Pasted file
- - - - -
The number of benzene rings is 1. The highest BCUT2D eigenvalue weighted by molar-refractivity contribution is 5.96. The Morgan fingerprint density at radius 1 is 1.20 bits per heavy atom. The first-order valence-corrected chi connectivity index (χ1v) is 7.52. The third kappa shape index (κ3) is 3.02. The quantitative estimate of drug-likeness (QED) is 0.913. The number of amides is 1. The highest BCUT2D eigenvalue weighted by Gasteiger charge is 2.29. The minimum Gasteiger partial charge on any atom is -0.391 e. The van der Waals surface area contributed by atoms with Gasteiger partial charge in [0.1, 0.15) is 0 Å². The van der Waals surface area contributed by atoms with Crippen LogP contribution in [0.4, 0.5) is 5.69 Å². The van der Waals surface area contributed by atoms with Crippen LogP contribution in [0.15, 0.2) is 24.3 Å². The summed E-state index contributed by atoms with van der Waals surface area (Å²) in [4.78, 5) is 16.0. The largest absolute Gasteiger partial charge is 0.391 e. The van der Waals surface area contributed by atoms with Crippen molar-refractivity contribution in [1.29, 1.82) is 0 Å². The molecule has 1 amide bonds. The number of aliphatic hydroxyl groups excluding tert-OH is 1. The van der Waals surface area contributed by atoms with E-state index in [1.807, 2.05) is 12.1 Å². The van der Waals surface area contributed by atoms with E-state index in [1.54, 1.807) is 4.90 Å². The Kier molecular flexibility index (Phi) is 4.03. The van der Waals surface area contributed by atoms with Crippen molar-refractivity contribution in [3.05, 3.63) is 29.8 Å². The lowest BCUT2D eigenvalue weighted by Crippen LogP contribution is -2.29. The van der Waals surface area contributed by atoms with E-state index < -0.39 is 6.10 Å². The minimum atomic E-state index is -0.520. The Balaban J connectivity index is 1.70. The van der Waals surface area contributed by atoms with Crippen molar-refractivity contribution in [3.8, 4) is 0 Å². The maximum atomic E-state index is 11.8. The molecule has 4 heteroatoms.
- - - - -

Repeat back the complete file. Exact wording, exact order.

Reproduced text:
The number of benzene rings is 1. The highest BCUT2D eigenvalue weighted by molar-refractivity contribution is 5.96. The Morgan fingerprint density at radius 1 is 1.20 bits per heavy atom. The first-order valence-corrected chi connectivity index (χ1v) is 7.52. The third kappa shape index (κ3) is 3.02. The quantitative estimate of drug-likeness (QED) is 0.913. The number of amides is 1. The highest BCUT2D eigenvalue weighted by Gasteiger charge is 2.29. The minimum Gasteiger partial charge on any atom is -0.391 e. The van der Waals surface area contributed by atoms with Gasteiger partial charge in [0.1, 0.15) is 0 Å². The van der Waals surface area contributed by atoms with Crippen LogP contribution in [0.4, 0.5) is 5.69 Å². The van der Waals surface area contributed by atoms with Crippen LogP contribution in [0.15, 0.2) is 24.3 Å². The summed E-state index contributed by atoms with van der Waals surface area (Å²) in [4.78, 5) is 16.0. The largest absolute Gasteiger partial charge is 0.391 e. The van der Waals surface area contributed by atoms with Crippen molar-refractivity contribution in [1.29, 1.82) is 0 Å². The molecule has 1 amide bonds. The number of aliphatic hydroxyl groups excluding tert-OH is 1. The van der Waals surface area contributed by atoms with E-state index in [1.807, 2.05) is 12.1 Å². The van der Waals surface area contributed by atoms with E-state index in [1.54, 1.807) is 4.90 Å². The Kier molecular flexibility index (Phi) is 4.03. The van der Waals surface area contributed by atoms with Crippen molar-refractivity contribution in [3.05, 3.63) is 29.8 Å². The lowest BCUT2D eigenvalue weighted by Crippen LogP contribution is -2.29. The van der Waals surface area contributed by atoms with E-state index < -0.39 is 6.10 Å². The minimum atomic E-state index is -0.520. The Balaban J connectivity index is 1.70. The van der Waals surface area contributed by atoms with Crippen molar-refractivity contribution in [3.8, 4) is 0 Å². The maximum atomic E-state index is 11.8. The molecule has 4 heteroatoms.